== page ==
What's new

Anyone want to make a VSTi with me?

Phryq

AlbertMcKay.com
So I have a 10 year old boy (my student) who can sing "ah" in pitch with good tone. I live with him, and have lots of time to work with him.

I thought, if I recorded legato intervals; maybe up to an octave, at 2, or 3 velocity layers, very dry (using a dynamic supercardioid) then someone who knows scripting could phase-align and make it into a VSTi. If you prefer, I could also buy a CAD e100s for it (I like the mic). And blend the 2 mics (or if you want, we'd deal with the thing like a single 'stereo' file, but really dual mono).

I can do some grunt-work - EQing each sample, or anything else that doesn't require scripting know-how.

I think we could make a good single-purpose instrument!

Or if you wanted to keep it simple, only record 1 velocity layer (maybe add more later if you love it). I'd like the quiets to be whispery, but I'm open, and very happy if anyone who knows what they're doing wants to work with me.

You can have 99% ownership; I just want the instrument!
 

kurtvanzo

Capt. Zorro
The scripting is very possible, and I like the idea of this instrument. But to be clear it's the phase aligning of the samples that is difficult. Chris Hein's admittingly stated that he met a genius programmer who could align samples with custom programs, and that made his instruments possible. The process involves splitting the signal into separate pure tone and "noise" tracks (anything that was not the pure tone), aligning the pure tones, then adding the "noise" back. The process is proprietary AFAIK. But it's nice of him to outline the process at 2:46 in this video:


But there is a process within Kontakt that would be interesting to try 2 or 3 dynamic layers. Would you get shorts as well as longs? That might be interesting to try as a first pass. When you get the recording done, let us know.
 
Last edited:
OP
Phryq

Phryq

AlbertMcKay.com
Thread starter
  • Thread Starter
  • Thread Starter
  • #4
Ok, so then I'm thinking maybe only record 1 velocity layer (I hate x-fade sounds).

If 1 layer is successful, we could add a second, and I think it would be best to have a keyswitch the trigger layers, then CC volume of that layer (to avoid x-fading badness).

At first I think I'd like to record sustains only. My main worry is pushing the kid too far (I actually teach him Math, history, science, piano, guitar, composition, English, and French). So if we could get 1 layer, sustains, legato done, then when he hears the final product, he can be motivated to record more.

Not to get sentimental, but to me, it will be such a nice thing to remember him by (he'll be leaving to boarding school in 1 year).
 
Last edited:
OP
Phryq

Phryq

AlbertMcKay.com
Thread starter
  • Thread Starter
  • Thread Starter
  • #6
Thanks Lindon, but that link is talking about making an instrument with many layers, round robins, etc....

I'm thinking of making a 1 layer, 0 round robins, single articulation instrument. That can still sound very good if you compose creatively with it.


That Chris Hein vid... the instruments together all sound amazing. I listened to an attempt to put all his instruments into an orchestra the other day, and it wasn't so great, but that recording sounds awesome. His instruments are just insane, but I think you really have to know them; anyone who does has by far the best library in existence.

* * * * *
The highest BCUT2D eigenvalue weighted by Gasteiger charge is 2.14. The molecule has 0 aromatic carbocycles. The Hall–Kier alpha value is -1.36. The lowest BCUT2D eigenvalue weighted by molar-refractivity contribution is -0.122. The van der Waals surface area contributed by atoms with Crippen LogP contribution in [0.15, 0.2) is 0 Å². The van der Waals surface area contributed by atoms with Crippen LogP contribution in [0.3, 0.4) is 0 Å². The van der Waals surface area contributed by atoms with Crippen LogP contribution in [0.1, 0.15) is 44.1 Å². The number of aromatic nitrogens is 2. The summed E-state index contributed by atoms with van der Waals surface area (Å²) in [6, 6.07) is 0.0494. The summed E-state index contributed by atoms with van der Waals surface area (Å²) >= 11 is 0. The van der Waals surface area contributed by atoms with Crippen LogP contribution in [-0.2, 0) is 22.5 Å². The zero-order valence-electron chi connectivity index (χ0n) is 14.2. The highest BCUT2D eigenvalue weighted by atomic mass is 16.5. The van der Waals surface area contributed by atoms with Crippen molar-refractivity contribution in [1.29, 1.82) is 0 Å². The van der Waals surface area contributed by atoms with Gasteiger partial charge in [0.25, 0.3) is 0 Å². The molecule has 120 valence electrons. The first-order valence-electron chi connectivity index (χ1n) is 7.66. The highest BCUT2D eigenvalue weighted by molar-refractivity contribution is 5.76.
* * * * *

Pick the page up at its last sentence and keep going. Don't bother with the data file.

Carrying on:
Last edited:
OP
Phryq

Phryq

AlbertMcKay.com
Thread starter
  • Thread Starter
  • Thread Starter
  • #9
So since this is a single layer, legato, no RR instrument, the only scripting needed would be to trigger which legato interval to play. Does an dry voice need release samples? It doesn't make a sound on the end (like a string player letting go of the string, or a piano's hammer stopping the note), so would it sound as good with no release samples (and reverb of course applied)?
 
OP
Phryq

Phryq

AlbertMcKay.com
Thread starter
  • Thread Starter
  • Thread Starter
  • #11
Ok, so I'm watching this. It seems basically I just record each interval (c - c#, c - d, c - e, c - f, c - f#) etc. and I'll have him hold the second note as long as he can (or should they all be the same, e.g. 8 beats), keeping the volume as even as possible.

And on top of that, I should record simple sustains (which would be triggered as the first note of each phrase).

24 notes x 12 intervals (if I have 2 octaves of samples with a 1 octave legato limit) = 288 recordings, right? I'm guessing if he did everything perfectly, non-stop without mistakes it could take 1 hour? But of course, it will likely take much longer.

 

Lindon

VST/AU Developer
Thanks Lindon, but that link is talking about making an instrument with many layers, round robins, etc....

I'm thinking of making a 1 layer, 0 round robins, single articulation instrument. That can still sound very good if you compose creatively with it.


That Chris Hein vid... the instruments together all sound amazing. I listened to an attempt to put all his instruments into an orchestra the other day, and it wasn't so great, but that recording sounds awesome. His instruments are just insane, but I think you really have to know them; anyone who does has by far the best library in existence.


No its talking about making a reasonably complex instrument with say legato processing, isnt that what you are proposing?
 
Top Bottom